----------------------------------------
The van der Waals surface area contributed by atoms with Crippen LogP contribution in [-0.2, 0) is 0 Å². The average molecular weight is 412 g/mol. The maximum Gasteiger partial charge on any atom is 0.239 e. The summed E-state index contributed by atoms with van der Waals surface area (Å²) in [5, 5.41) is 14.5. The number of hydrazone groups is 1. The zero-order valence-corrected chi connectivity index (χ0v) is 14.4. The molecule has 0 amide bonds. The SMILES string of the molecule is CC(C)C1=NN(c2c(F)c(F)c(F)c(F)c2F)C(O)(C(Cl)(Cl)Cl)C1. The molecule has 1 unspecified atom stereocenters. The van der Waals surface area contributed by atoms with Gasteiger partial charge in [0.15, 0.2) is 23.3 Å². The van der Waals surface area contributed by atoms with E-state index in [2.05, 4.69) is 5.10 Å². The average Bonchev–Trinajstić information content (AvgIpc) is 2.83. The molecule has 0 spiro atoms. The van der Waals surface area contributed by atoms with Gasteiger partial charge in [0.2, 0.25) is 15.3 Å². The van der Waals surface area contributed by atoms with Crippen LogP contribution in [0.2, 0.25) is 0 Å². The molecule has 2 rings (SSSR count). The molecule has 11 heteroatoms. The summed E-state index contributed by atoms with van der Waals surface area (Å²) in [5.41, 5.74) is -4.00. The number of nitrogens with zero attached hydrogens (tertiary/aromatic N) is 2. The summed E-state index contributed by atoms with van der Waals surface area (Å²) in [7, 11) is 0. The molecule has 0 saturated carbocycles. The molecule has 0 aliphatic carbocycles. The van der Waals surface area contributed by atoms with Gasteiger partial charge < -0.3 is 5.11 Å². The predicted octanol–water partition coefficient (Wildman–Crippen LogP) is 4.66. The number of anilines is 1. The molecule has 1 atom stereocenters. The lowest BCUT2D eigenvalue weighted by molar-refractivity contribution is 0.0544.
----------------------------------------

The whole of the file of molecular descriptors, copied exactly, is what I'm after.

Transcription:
The van der Waals surface area contributed by atoms with Crippen LogP contribution in [-0.2, 0) is 0 Å². The average molecular weight is 412 g/mol. The maximum Gasteiger partial charge on any atom is 0.239 e. The summed E-state index contributed by atoms with van der Waals surface area (Å²) in [5, 5.41) is 14.5. The number of hydrazone groups is 1. The zero-order valence-corrected chi connectivity index (χ0v) is 14.4. The molecule has 0 amide bonds. The SMILES string of the molecule is CC(C)C1=NN(c2c(F)c(F)c(F)c(F)c2F)C(O)(C(Cl)(Cl)Cl)C1. The molecule has 1 unspecified atom stereocenters. The van der Waals surface area contributed by atoms with Gasteiger partial charge in [0.15, 0.2) is 23.3 Å². The van der Waals surface area contributed by atoms with E-state index in [2.05, 4.69) is 5.10 Å². The average Bonchev–Trinajstić information content (AvgIpc) is 2.83. The molecule has 0 spiro atoms. The van der Waals surface area contributed by atoms with Gasteiger partial charge in [0.2, 0.25) is 15.3 Å². The van der Waals surface area contributed by atoms with Crippen LogP contribution in [0.2, 0.25) is 0 Å². The molecule has 2 rings (SSSR count). The molecule has 11 heteroatoms. The summed E-state index contributed by atoms with van der Waals surface area (Å²) in [5.41, 5.74) is -4.00. The number of nitrogens with zero attached hydrogens (tertiary/aromatic N) is 2. The summed E-state index contributed by atoms with van der Waals surface area (Å²) in [7, 11) is 0. The molecule has 0 saturated carbocycles. The molecule has 0 aliphatic carbocycles. The van der Waals surface area contributed by atoms with Gasteiger partial charge < -0.3 is 5.11 Å². The predicted octanol–water partition coefficient (Wildman–Crippen LogP) is 4.66. The number of anilines is 1. The molecule has 1 atom stereocenters. The lowest BCUT2D eigenvalue weighted by molar-refractivity contribution is 0.0544.